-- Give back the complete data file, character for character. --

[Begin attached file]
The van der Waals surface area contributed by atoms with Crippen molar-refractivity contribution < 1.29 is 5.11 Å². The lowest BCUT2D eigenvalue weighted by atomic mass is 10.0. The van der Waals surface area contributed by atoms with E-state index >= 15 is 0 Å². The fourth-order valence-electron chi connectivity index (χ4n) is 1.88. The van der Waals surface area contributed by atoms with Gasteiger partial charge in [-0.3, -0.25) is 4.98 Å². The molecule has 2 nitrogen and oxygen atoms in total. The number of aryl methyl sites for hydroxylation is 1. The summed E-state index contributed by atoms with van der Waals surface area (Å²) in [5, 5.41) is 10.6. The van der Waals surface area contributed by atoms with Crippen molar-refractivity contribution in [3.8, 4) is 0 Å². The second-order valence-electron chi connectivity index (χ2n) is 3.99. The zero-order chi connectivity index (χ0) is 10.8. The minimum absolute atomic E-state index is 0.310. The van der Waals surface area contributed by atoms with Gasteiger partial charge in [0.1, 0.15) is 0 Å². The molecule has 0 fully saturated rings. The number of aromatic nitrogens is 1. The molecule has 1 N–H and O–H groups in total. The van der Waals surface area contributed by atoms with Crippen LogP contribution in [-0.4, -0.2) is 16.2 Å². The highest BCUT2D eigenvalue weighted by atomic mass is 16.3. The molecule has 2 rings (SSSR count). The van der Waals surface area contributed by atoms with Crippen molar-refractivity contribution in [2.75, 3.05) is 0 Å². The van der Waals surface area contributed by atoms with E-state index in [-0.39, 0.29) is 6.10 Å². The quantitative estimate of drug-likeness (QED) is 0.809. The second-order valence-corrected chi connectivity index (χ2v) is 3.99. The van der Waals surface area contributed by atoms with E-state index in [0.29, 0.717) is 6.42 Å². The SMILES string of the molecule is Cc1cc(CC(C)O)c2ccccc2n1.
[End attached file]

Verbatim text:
The van der Waals surface area contributed by atoms with Crippen molar-refractivity contribution < 1.29 is 5.11 Å². The lowest BCUT2D eigenvalue weighted by atomic mass is 10.0. The van der Waals surface area contributed by atoms with E-state index >= 15 is 0 Å². The fourth-order valence-electron chi connectivity index (χ4n) is 1.88. The van der Waals surface area contributed by atoms with Gasteiger partial charge in [-0.3, -0.25) is 4.98 Å². The molecule has 2 nitrogen and oxygen atoms in total. The number of aryl methyl sites for hydroxylation is 1. The summed E-state index contributed by atoms with van der Waals surface area (Å²) in [5, 5.41) is 10.6. The van der Waals surface area contributed by atoms with Crippen molar-refractivity contribution in [3.8, 4) is 0 Å². The second-order valence-electron chi connectivity index (χ2n) is 3.99. The zero-order chi connectivity index (χ0) is 10.8. The minimum absolute atomic E-state index is 0.310. The van der Waals surface area contributed by atoms with Gasteiger partial charge in [0.1, 0.15) is 0 Å². The molecule has 0 fully saturated rings. The number of aromatic nitrogens is 1. The molecule has 1 N–H and O–H groups in total. The van der Waals surface area contributed by atoms with Crippen LogP contribution in [-0.4, -0.2) is 16.2 Å². The highest BCUT2D eigenvalue weighted by atomic mass is 16.3. The molecule has 2 rings (SSSR count). The van der Waals surface area contributed by atoms with Crippen molar-refractivity contribution in [2.75, 3.05) is 0 Å². The van der Waals surface area contributed by atoms with E-state index in [-0.39, 0.29) is 6.10 Å². The quantitative estimate of drug-likeness (QED) is 0.809. The second-order valence-corrected chi connectivity index (χ2v) is 3.99. The van der Waals surface area contributed by atoms with E-state index in [0.29, 0.717) is 6.42 Å². The SMILES string of the molecule is Cc1cc(CC(C)O)c2ccccc2n1.